3. SB21-188 in no way abandons the gold standard of a paper ballot. Even if a ballot is delivered electronically, secure procedures are in place to print the electronic ballot using the same layout and paper as every other ballot, thus maintaining a paper record and the anonymity of the voter with a disability who chooses to use the system. Today, this same procedure is used for ballots returned remotely by overseas and military voters and by voters with disabilities who have a printer, receive their ballots electronically, and mail in their voted ballots.
  4. The number of voters in Colorado who used the existing electronic accessible ballot marking system during the last general election was relatively small—numbering less than two hundred. The assertion that an electronic ballot return system would be saturated with fraudulent voters and dishonest votes is, at best, wild speculation.
  5. Electronic ballot marking and return are not “conveniences” for people with disabilities, contrary to what some people have claimed. Electronic ballot marking and return offer a level of access which puts people with disabilities on an equal footing with other voters.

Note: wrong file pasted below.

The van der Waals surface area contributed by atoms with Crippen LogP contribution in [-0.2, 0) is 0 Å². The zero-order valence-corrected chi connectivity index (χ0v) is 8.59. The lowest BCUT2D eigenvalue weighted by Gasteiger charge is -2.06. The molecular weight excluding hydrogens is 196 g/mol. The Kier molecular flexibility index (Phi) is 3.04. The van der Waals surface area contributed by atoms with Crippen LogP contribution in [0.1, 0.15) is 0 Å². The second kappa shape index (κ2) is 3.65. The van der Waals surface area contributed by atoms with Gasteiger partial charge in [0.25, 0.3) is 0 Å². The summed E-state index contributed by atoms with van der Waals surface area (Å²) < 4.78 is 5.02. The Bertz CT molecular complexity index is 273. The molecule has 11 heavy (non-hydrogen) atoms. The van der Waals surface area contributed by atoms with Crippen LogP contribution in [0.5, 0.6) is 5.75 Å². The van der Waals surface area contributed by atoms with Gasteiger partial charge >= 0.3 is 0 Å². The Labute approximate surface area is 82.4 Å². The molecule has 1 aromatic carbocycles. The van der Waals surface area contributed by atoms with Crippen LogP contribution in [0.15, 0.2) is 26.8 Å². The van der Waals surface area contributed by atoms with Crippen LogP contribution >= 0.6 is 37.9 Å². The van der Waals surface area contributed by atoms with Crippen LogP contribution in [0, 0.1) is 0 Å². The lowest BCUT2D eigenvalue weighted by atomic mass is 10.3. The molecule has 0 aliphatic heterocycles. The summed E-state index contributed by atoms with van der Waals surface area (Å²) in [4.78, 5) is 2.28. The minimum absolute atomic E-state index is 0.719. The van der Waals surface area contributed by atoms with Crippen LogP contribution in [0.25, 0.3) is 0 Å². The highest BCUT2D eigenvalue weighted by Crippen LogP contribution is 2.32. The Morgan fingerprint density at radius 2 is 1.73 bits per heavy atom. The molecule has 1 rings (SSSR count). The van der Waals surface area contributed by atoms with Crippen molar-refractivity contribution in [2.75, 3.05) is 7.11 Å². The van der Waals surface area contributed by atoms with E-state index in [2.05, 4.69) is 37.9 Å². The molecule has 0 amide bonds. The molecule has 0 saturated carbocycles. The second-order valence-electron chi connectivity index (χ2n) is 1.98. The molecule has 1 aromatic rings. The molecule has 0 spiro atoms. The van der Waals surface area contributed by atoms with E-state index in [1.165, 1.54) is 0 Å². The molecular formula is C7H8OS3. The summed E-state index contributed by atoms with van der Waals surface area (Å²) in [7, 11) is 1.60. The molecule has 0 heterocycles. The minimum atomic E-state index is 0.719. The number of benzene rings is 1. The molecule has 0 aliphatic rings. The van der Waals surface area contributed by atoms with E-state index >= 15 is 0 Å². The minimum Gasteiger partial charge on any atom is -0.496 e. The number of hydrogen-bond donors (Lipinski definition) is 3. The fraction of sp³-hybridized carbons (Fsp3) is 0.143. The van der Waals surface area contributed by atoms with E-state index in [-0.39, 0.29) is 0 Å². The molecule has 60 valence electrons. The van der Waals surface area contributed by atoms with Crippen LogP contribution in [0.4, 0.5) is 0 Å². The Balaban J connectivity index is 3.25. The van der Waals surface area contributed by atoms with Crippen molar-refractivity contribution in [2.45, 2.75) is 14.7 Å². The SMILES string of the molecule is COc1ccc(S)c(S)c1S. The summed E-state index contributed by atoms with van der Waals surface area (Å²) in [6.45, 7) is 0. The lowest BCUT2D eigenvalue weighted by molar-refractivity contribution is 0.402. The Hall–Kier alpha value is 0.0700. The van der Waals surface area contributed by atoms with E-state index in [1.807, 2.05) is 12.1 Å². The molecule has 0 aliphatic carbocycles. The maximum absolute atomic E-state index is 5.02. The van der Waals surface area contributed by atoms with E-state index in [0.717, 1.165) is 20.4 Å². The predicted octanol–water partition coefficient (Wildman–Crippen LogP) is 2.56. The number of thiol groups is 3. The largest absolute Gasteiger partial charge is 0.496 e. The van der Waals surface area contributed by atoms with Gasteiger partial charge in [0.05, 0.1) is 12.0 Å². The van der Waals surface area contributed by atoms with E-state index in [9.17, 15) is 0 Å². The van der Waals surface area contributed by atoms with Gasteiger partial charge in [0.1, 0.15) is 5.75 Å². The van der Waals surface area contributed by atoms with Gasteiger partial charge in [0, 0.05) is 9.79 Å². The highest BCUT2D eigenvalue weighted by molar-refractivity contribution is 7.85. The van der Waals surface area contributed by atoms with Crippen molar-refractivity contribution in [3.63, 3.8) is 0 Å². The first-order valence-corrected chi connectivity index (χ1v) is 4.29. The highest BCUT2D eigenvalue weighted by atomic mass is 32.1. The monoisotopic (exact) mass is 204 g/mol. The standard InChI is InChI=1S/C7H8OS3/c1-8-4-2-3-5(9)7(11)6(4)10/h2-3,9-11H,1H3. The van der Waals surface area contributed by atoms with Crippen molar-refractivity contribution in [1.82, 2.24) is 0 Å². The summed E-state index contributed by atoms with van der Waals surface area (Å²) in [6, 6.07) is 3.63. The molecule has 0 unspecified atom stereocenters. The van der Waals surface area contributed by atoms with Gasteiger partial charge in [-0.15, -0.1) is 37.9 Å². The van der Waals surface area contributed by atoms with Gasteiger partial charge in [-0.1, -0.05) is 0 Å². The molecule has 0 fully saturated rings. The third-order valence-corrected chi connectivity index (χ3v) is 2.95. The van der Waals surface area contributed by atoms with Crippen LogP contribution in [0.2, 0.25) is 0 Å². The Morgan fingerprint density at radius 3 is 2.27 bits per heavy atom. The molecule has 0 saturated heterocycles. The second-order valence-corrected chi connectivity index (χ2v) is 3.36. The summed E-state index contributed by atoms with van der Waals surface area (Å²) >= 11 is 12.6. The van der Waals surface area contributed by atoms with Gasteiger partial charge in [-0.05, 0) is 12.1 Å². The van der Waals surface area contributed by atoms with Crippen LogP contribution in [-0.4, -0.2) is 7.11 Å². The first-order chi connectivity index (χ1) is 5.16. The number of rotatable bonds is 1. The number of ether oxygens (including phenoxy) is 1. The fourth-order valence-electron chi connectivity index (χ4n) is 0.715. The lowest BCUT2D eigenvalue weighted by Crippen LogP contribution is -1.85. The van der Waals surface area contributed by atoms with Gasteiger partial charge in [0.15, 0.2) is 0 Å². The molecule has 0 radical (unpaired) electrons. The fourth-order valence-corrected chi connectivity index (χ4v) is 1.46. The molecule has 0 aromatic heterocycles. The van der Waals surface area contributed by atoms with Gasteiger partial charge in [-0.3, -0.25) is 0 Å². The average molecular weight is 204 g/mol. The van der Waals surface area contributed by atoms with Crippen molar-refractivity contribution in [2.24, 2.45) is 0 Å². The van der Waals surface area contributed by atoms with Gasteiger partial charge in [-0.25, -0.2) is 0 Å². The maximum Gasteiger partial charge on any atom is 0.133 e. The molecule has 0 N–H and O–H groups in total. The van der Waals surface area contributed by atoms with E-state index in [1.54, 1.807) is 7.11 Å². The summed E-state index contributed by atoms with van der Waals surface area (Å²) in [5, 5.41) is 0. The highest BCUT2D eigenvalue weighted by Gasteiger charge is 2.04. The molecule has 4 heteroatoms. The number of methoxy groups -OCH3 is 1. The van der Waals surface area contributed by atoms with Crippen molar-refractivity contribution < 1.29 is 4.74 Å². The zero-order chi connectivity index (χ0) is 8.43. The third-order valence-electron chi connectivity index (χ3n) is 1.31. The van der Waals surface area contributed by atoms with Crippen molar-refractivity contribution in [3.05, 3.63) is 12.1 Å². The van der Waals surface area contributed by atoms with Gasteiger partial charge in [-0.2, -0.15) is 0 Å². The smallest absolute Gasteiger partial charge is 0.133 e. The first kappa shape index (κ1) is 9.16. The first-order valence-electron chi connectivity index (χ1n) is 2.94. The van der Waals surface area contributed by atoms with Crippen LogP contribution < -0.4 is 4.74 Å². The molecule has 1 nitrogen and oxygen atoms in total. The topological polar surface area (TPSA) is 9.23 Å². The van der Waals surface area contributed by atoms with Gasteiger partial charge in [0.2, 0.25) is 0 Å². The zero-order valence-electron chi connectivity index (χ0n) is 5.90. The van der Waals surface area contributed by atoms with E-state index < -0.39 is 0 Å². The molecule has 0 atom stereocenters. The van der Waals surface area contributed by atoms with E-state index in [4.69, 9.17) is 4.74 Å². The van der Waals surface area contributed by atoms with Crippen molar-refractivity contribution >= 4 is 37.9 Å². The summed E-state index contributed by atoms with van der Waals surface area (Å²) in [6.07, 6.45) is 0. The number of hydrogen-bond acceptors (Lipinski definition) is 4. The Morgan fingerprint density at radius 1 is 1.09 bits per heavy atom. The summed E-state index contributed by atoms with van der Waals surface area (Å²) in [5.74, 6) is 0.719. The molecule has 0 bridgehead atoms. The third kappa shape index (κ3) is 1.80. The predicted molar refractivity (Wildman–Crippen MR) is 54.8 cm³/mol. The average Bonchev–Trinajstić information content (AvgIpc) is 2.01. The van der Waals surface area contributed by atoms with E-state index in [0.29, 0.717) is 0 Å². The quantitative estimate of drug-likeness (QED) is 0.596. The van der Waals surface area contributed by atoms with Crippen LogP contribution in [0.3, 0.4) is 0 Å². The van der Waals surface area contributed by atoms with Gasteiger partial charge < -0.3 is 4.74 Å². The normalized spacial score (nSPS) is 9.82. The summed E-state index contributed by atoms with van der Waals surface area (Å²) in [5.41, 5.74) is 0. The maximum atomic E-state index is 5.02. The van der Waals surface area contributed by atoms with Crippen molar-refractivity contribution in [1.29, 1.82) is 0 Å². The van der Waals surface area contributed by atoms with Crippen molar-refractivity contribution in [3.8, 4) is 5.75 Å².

6. Today, a lot of sensitive information moves securely across the internet. We use the internet to send documents, pictures, sensitive legal information, and even money. For many of us, having the ability to deposit a check into our bank account using our smartphone has become a necessity in light of the coronavirus pandemic. It is difficult to imagine how returning my ballot electronically can be any less secure than using the internet to move large sums of money between my bank accounts. In the final analysis, returning my ballot electronically is an action which I, a person who happens to be blind, should be able to choose, knowing that there might be some risk involved with the transaction.
Well-intentioned but misguided security advocates who want to look after blind people like me—in spite of our proven ability to look after our own interests—harkens back to the days when service agencies for the blind inappropriately regarded themselves as our caretakers instead of providers of needed service. We, the blind, have every right to speak for ourselves, and I for one do not appreciate an organization such as the League of Women Voters, which is supposed to stay clear of politics, lobbying against something which the blind and otherwise disabled citizens of Colorado clearly want—that being the right to submit our votes without having to visit a polling center, regardless of whether or not we happen to have a printer.